Jane and Trevor were old-school antiques dealers, in the trade for 30 years. They were now enjoying a renaissance in fortunes at the plethora of vintage and decorative fairs in their home county. Having lived through many fads and fashions their radar was tuned to anything that could be bought and sold at a profit. Jane was the brains, Trevor the brawn of the outfit, and their trusty white van, Boudicca, could be seen trundling the roads from boot sale to auction on a regular basis. They rather turned their noses up at the new traders to the market - the eager young blondes, hunting in pairs for prettily distressed furniture and French enamelware and the wealthy ladies having a dabble. They'd seen it all before and enjoyed a good old rant with other old hands about how prices were being pushed up, nothing good to buy any more...blah, blah blah....Moaning actually made them really happy.
Their house would have made an interesting anthropological study of the hoarding habits of the Great British Public, with its many strata of long-neglected collections, dog-eared Millers's price guides, yellowing old copies of Antiques Trade Gazette and Collect Stuff magazine. Boxes of stock were piled precariously in hallways and the kitchen, with only a narrow path available to the kettle, sink and microwave. Partially completed restoration projects cluttered the living room - stripped down chairs, bare of upholstery; broken ceramics waiting to be pieced together and half polished or painted furniture. Verdigrised copper kettles and tarnished brass knick-knacks decorated their massive inglenook fireplace. Ropes of cobwebs hung from every corner, safe from the attentions of Jane's rather intermittent housework programme.
Having cottoned on that "vintage" "shabby chic" and French style were de rigeur amongst the smart ladies who visited fairs, J&T ruthlessly hunted down stock across the county and beyond. Jane had an amazing knack of being first at the back of any promising vehicle at a boot sale, using her sharp elbows to ward off competition from the less gung-ho buyers. Trevor's bulk came in useful to block access, whilst she cross-examined the sellers about their goods "Got any French stuff...got any textiles...got any old bits".....Sellers, too traumatised by the pack of dealers slavering at their boots to unpack, were only too pleased to sell all their best stuff to her. When not at boot sales, the couple would frequent local auctions, bidding up unsuspected newcomers and securing boxes of mis-matched china in the quest for one or two decent items. Occasionally, they would be able to buy privately from an estate sale - but they kept this hush-hush from all their dealer friends. It helped that Trevor played golf with a solicitor and estate agent on a regular basis.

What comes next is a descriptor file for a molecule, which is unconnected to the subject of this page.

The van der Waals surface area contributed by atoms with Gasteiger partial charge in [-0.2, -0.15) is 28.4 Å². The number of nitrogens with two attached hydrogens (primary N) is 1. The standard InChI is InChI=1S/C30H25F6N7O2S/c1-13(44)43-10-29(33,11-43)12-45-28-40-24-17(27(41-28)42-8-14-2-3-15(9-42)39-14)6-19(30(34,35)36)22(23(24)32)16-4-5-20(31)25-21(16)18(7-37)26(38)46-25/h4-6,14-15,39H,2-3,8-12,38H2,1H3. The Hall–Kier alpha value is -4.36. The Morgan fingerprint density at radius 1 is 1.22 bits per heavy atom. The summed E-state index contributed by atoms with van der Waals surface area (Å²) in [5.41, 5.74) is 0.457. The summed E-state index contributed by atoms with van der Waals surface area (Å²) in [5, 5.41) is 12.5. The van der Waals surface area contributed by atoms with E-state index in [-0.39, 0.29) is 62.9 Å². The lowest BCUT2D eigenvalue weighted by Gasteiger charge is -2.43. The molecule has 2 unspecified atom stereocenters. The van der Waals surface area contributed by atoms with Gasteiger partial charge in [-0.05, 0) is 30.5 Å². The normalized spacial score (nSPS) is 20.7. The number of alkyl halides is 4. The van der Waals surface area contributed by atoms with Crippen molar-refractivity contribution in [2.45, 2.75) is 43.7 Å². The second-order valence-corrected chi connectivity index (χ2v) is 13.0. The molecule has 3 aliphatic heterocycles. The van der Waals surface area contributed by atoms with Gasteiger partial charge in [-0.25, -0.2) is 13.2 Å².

Their latest source of goods involved long trips to France, covering innumerable kilometres in Boudicca to out-of-the way markets and brocantes. Without knowing a word of French, Jane would negotiate with gusto - the natives stood no chance against her. Trevor would haul back the day's treasures - enormous armoires, bottle driers, shutters, enamel, clocks and heaps of dusty linen. Both would then sit down and enjoy a slap-up French meal before their long journey home. Trevor did all the driving and held the strong belief that women drivers were the scourge of the road. Jane was quite content navigating and back-seat driving.
Their stand at any fairs was always somewhat unusual - whilst the shabby chic and French items were prominent, odd items from back-dated stock would also appear. These old friends were hauled from fair to fair, with the vain hope that someone might finally buy them. If a hard won sale was made, Jane would be hard-pushed to hide her glee. The other, younger and less-experienced traders, were quite in awe of the couple, although they never invited them to the pub aftewards for a post-show drink.
Jane and Trevor would often speculate on "how long can this vintage thing last" and would be beadily looking around at other dealers' stands to spot the next Big Thing. Jane just wished that brown furniture and brass would come back so they could clear their garage of ancient stock and actually put the lawnmower away. Trevor just wanted a quiet life and more time for golf.